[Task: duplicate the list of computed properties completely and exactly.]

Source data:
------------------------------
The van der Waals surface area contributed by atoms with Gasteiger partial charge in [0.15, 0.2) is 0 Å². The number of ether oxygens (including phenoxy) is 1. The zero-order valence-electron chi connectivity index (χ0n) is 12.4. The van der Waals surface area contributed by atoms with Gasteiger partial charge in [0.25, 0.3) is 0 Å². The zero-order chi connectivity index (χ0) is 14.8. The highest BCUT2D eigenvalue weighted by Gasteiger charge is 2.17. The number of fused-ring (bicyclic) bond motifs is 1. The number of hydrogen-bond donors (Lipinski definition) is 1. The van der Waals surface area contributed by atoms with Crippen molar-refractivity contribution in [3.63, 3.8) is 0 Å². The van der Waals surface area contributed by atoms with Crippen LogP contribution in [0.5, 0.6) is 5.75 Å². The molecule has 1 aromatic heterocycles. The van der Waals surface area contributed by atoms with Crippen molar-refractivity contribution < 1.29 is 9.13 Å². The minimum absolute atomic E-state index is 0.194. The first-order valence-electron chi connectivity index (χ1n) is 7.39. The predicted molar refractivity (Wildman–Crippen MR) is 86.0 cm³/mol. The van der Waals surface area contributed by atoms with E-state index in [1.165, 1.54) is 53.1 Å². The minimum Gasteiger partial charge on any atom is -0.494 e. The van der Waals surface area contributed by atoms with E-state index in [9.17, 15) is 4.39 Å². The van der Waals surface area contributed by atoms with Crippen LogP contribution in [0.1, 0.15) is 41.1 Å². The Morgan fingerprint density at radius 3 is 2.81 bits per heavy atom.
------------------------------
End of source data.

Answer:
The van der Waals surface area contributed by atoms with Gasteiger partial charge in [0.15, 0.2) is 0 Å². The number of ether oxygens (including phenoxy) is 1. The zero-order valence-electron chi connectivity index (χ0n) is 12.4. The van der Waals surface area contributed by atoms with Gasteiger partial charge in [0.25, 0.3) is 0 Å². The zero-order chi connectivity index (χ0) is 14.8. The highest BCUT2D eigenvalue weighted by Gasteiger charge is 2.17. The number of fused-ring (bicyclic) bond motifs is 1. The number of hydrogen-bond donors (Lipinski definition) is 1. The van der Waals surface area contributed by atoms with Crippen molar-refractivity contribution in [3.63, 3.8) is 0 Å². The van der Waals surface area contributed by atoms with Crippen LogP contribution in [0.5, 0.6) is 5.75 Å². The molecule has 1 aromatic heterocycles. The van der Waals surface area contributed by atoms with Crippen molar-refractivity contribution < 1.29 is 9.13 Å². The minimum absolute atomic E-state index is 0.194. The first-order valence-electron chi connectivity index (χ1n) is 7.39. The predicted molar refractivity (Wildman–Crippen MR) is 86.0 cm³/mol. The van der Waals surface area contributed by atoms with E-state index in [1.165, 1.54) is 53.1 Å². The minimum Gasteiger partial charge on any atom is -0.494 e. The van der Waals surface area contributed by atoms with E-state index in [9.17, 15) is 4.39 Å². The van der Waals surface area contributed by atoms with Crippen LogP contribution in [0.1, 0.15) is 41.1 Å². The Morgan fingerprint density at radius 3 is 2.81 bits per heavy atom.